One person in my dorm who was leaning towards agnosticism from being in the LCMS, as he was witnessing these events, came to me and said that it was things like this that led him to think Christianity wasn’t for him. If Christians treated each other this way and laughed off real concerns others raised, why bother with Christianity at all? I don’t remember what I said; I think it was something like Christianity could still be true even if Christians behaved badly, and I think I also apologized for the acts. But what was there, really, to say? I knew this young man had a point, and it was one I’d contemplated myself. If we, LCMS Lutherans, many of whom were studying to be pastors or teachers to train the next generation(s) of believers, couldn’t even lay off pranks that were causing real emotional trauma to others, what did that say about us? Another student who was struggling with his faith came to me and said similar things, essentially that he didn’t want to be considered a Christian any more given the way Christians–especially those who were studying to be pastors and religious teachers–treated each other here. The situation had evolved past silly attempts to sabotage another dorm’s balloon stockpile before a water balloon fight and had turned into something that was actually impacting people’s faith lives in real, measurable ways. They were coming to me and telling me that in almost those exact words.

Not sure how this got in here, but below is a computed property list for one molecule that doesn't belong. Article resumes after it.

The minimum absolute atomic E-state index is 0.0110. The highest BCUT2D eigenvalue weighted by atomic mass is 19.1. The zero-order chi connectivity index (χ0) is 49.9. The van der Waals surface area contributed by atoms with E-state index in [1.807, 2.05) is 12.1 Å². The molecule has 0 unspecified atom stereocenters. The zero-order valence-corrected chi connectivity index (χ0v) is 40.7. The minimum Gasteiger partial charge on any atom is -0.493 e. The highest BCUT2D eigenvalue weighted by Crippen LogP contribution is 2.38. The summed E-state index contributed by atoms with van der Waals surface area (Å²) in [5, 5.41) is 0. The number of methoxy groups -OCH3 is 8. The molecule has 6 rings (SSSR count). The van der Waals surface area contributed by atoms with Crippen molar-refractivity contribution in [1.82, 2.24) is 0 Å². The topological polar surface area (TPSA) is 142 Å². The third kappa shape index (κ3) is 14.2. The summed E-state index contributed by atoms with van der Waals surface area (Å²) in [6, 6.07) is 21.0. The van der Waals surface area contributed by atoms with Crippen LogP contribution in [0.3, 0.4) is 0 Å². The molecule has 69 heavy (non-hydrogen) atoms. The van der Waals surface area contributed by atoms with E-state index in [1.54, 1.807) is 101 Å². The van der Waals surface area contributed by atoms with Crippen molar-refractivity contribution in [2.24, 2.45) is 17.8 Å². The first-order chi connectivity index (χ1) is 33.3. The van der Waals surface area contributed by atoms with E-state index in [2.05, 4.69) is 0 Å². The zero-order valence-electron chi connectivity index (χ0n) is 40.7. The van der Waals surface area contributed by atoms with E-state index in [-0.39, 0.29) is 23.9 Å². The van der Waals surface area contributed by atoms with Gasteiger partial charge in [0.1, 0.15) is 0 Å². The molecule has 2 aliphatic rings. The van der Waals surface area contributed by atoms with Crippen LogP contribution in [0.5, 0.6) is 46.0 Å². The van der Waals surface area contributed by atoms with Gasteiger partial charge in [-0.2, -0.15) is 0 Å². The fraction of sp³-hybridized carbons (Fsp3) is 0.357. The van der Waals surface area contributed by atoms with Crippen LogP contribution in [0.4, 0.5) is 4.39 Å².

I finally decided to go to a grown up about the situation. Yes, we were all adults, but this seemed to need intervention or at least advice on a level higher than myself. I asked one of my professors to speak with me about the issue. I sat wtih him for a while describing the situation, not mentioning names, but talking about the details of the pranking incidents, such as who they were against, the targeted antagonism, the fact that at least two different students had approached me about how it was impacting their faith and beliefs, and more. I ended up weeping in front of this professor because I was so intensely upset by the situation. It genuinely did not make sense to me that other Christians would not listen to me about this real impact their actions were having on others.